The fate of different complexes on the membrane of thymocytes and spleen lymphocytes was studied with the use of both immunofluorescence and ultrastructural radioautography. The complexes of anti-immunoglobulin (Ig) with the surface Ig of B lymphocytes were present all around the membrane at 4°C; an increase in temperature produced a rapid aggregation of the complex into a cap which was readily interiorized in vesicles. Ultrastructural details of this process were given. The movement of the complexes depended upon the amount of anti-Ig and the temperature.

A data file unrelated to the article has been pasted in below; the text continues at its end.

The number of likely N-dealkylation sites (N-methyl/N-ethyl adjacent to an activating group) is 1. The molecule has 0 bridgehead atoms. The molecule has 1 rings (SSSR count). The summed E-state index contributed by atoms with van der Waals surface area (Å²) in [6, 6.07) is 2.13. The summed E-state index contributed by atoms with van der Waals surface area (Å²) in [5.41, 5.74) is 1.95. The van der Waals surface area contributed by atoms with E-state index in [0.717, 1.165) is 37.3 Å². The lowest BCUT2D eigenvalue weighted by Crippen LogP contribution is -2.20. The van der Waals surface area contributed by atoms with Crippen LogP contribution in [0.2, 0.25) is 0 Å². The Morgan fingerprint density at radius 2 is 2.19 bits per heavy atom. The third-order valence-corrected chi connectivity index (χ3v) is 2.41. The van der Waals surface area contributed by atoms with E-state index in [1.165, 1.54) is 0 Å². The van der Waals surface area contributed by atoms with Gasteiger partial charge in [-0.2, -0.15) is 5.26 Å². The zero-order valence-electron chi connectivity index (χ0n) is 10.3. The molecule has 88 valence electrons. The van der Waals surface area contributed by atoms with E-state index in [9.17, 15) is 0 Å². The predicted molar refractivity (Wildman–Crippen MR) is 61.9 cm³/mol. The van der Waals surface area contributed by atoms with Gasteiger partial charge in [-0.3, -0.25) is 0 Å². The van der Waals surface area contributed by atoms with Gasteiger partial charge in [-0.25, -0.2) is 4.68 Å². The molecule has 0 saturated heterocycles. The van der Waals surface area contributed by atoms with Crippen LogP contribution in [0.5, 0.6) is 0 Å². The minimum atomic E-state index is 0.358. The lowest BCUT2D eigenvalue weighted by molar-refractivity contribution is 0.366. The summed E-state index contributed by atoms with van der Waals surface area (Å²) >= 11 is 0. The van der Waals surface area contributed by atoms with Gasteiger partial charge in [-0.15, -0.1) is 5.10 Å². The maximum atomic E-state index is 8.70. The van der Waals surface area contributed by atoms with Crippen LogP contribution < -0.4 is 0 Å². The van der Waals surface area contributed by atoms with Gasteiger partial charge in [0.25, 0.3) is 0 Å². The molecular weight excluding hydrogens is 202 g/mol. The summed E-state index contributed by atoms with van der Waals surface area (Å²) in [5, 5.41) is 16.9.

The complexes of anti-lymphocyte antibody with surface antigen(s) did not result in formation of a single large aggregate (or cap) unless an anti-antibody was brought into the reaction. The caps formed by this trilayered complex were not interiorized. Concanavalin A (Con A) bound to cell surface carbohydrate moieties and the complexes of Con A readily formed a cap and were interiorized. Finally, antibodies to H-2 determinants did not form in most instances a single cap aggregate even when anti-antibodies were used. With time the H-2 complexes tended to form several large aggregates with some endocytosis.